Comment


              • #8
                Im with you guys, I can see problems not using codes, In South Australia we use three digit numbers, 101, (pronounced one oh one) 102. Ive been in hundreads of situations where the codes are usefull. Say at a murder scene where there are at least 10 suspects still there, drunk and they don't know that the other person has died...and you want statments from them before they go off... We were told on the radio that he was 504, or at a rape scene when coms want to know is it a confimed 505 (with the victim in ear shot). We do need a code for warrent though... That would be alot handier than having to chase the crook who finds out the same time you do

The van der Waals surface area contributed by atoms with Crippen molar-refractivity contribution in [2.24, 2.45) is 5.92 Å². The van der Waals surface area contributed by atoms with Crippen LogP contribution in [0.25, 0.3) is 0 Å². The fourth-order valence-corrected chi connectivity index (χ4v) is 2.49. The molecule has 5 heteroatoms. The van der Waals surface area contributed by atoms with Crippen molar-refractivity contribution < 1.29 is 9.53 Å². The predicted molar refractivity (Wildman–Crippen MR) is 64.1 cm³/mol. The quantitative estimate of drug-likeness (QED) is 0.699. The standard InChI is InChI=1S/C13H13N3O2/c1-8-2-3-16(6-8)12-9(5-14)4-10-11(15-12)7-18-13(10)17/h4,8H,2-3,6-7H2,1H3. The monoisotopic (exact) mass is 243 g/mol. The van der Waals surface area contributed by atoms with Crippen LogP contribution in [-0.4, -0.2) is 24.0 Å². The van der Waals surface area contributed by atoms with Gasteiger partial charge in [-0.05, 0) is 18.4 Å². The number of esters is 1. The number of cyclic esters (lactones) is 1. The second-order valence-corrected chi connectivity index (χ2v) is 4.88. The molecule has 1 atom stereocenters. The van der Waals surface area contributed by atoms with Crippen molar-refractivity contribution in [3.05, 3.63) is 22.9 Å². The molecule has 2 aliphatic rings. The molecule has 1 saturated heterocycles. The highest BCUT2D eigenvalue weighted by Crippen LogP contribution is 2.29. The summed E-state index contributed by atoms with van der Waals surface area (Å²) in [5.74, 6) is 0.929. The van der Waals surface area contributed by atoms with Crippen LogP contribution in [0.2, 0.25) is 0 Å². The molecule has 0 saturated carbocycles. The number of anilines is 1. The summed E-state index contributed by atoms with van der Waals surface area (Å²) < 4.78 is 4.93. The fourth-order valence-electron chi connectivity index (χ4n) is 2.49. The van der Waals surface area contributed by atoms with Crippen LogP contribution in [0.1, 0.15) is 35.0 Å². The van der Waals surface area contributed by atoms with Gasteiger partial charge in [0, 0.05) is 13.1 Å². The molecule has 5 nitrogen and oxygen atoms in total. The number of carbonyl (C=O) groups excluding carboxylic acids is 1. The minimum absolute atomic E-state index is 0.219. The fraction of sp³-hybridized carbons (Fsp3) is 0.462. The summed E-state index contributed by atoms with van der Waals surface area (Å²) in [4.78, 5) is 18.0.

Comment


                • #9
                  I don't buy the brevity argument.

                  We say let's 911B at the location instead of let's meet at the location. Several extra syllables to use the numerical code.

                  How about are you 10-97 yet? instead of are you there yet? Or do you want to Code 7 instead of do you want to eat?

                  At the end of the day we like 'em because we're used to them, but it's hard to justify beyond that.

                  Oh, and I actually agree with Tim Dees. Even though it's not cool to admit it, I think a lot of people like the mystique that it adds... It certainly sounds more impressive to rattle off jargon than to just say what's happening in plain English.
                  Last edited by LA Cop; 11-13-2006, 07:48 PM.

                  Comment


                  • #10